Women are usually the ones who are handling birth control in a relationship. There are so many options on the market including the pill, diaphragms, IUD's, the sponge, spermicide, tubal ligation, patches, shots, implants, and more. Men, on the other hand, have just a few including the vasectomy, the condom, withdrawal, and abstention. Well, in the next three to five years, a revolutionary alternative might be available to men — a product called, Vasalgel.
Created by the Parsemus Foundation, Vasalgel is a reversible vasectomy of sorts. The product is injected into the vas deferens, the sperm-carrying tubes between the testicles and the penis, which then acts like a filter of the seminal fluid. It allows the liquid to pass through, but not the sperm. The sperm is said to be reabsorbed by the body.
Unlike the vasectomy, Vasalgel doesn't require an invasive surgical procedure. It is also believed to be easily reversible with a second injection which dissolves the product. Researchers are hopeful that there is a higher rate of fertility once Vasalgel is removed.
So far, the most promising clinical trials have been tried on 16 male monkeys. Executive Director Elaine Lissner told CNN, "What was important here was that this worked and was safe in animals similar to humans." None of the females in the group conceived during one breeding season, but there were some minor issues reported. One of the males had the gel inserted incorrectly while another developed a lump of sperm called a sperm granuloma. For the most part, few instances of inflammation were reported and the monkeys tolerated the gel well.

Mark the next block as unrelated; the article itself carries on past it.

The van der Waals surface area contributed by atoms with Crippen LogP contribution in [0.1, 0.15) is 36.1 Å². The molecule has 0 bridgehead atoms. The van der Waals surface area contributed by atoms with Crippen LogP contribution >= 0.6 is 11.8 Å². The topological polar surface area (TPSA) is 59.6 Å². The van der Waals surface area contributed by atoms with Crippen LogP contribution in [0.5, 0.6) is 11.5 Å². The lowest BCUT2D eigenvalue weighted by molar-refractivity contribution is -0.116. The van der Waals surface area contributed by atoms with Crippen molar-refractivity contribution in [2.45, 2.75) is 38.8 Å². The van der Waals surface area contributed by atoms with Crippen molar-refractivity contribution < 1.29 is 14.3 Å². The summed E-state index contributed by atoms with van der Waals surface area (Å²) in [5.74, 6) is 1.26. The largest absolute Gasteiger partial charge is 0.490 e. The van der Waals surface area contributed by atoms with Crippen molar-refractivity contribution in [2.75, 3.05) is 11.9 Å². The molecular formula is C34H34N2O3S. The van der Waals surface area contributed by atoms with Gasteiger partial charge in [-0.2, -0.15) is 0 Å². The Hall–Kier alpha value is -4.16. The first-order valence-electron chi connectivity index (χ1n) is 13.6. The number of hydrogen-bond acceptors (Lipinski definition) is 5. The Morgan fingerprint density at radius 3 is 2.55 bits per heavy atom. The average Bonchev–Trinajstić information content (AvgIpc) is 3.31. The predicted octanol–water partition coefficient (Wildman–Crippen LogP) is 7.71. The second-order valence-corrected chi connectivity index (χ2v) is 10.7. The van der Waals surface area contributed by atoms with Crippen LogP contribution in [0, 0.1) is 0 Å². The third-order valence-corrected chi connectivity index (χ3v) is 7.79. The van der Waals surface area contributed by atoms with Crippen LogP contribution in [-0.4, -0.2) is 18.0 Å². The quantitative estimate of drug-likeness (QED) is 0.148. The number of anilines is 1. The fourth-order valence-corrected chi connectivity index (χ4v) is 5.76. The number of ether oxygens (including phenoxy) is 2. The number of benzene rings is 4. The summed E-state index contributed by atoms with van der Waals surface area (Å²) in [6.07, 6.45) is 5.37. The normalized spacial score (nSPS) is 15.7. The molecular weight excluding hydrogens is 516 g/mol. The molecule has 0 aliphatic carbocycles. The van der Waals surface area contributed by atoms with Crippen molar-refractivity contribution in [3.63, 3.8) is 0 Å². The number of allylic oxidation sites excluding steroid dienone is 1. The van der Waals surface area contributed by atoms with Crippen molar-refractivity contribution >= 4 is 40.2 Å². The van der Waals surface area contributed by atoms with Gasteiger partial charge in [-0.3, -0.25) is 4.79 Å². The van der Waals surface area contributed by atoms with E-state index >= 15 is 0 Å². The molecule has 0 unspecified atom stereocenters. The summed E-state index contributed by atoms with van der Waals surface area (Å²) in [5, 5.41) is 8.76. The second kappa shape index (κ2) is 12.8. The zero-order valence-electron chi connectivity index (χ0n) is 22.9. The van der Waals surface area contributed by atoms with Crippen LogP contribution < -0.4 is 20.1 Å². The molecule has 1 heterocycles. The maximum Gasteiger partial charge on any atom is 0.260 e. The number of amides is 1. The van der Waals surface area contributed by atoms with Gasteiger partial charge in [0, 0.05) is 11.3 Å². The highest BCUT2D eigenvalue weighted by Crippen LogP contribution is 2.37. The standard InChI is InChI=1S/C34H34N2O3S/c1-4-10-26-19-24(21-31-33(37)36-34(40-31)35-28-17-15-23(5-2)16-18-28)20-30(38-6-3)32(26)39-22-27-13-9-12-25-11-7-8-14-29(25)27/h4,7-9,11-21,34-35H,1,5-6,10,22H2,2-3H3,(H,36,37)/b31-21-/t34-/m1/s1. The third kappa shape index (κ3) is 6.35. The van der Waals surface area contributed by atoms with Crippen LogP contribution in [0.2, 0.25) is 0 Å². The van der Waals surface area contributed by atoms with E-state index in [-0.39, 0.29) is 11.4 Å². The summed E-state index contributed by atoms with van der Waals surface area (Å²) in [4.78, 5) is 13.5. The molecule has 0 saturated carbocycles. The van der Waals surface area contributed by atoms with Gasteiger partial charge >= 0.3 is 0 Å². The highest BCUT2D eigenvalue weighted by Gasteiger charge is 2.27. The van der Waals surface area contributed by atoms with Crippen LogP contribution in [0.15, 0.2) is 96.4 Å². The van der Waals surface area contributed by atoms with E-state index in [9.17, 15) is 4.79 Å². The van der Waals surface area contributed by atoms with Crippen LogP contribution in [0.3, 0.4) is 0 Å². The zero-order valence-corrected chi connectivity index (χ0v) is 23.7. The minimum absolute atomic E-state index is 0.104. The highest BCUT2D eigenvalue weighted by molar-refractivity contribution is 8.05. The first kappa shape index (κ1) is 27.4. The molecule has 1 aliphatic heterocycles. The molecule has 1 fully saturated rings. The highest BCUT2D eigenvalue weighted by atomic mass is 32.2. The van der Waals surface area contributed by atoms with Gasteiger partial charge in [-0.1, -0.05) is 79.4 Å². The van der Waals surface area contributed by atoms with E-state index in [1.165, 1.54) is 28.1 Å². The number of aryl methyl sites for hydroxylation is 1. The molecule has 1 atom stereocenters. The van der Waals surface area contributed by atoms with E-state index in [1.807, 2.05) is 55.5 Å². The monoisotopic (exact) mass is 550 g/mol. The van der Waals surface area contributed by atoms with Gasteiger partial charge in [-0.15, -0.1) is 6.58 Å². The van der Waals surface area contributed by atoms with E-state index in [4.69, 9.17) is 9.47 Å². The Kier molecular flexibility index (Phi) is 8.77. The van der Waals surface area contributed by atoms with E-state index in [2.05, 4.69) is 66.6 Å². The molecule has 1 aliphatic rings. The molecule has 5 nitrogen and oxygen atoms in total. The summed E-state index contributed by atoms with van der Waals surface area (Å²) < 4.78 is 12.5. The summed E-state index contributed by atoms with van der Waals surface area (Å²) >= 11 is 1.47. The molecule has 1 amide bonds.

Members of the medical community believe that the key to Vasalgel becoming more widely-accepted is its proven rate of reversibility. Without positive results from this research, use of the product in place of the traditional vasectomy won't happen. "In order for it to have a chance of replacing the traditional surgical method of vasectomy, the authors need to show that the procedure is reversible, and it's reassuring that apparently such studies are ongoing," said Allan Pacey, professor of andrology at the University of Sheffield told CNN.
According to men's health advocate Dr. Jamin Brahmbhatt, there are some factors that men must consider should Vasalgel become available on the market:
- It doesn't prevent STDs.
- Risk of failure.
- Possibility of post-vasectomy pain.
- The long-term risks of having a foreign substance in the body for an extended period of time.
It may take some time, but researchers are optimistic about the impact that Vasalgel can have on the birth control conversation. One thing is for sure, if it works on humans as well as it does on monkeys, then this will take a lot of pressure off couples everywhere!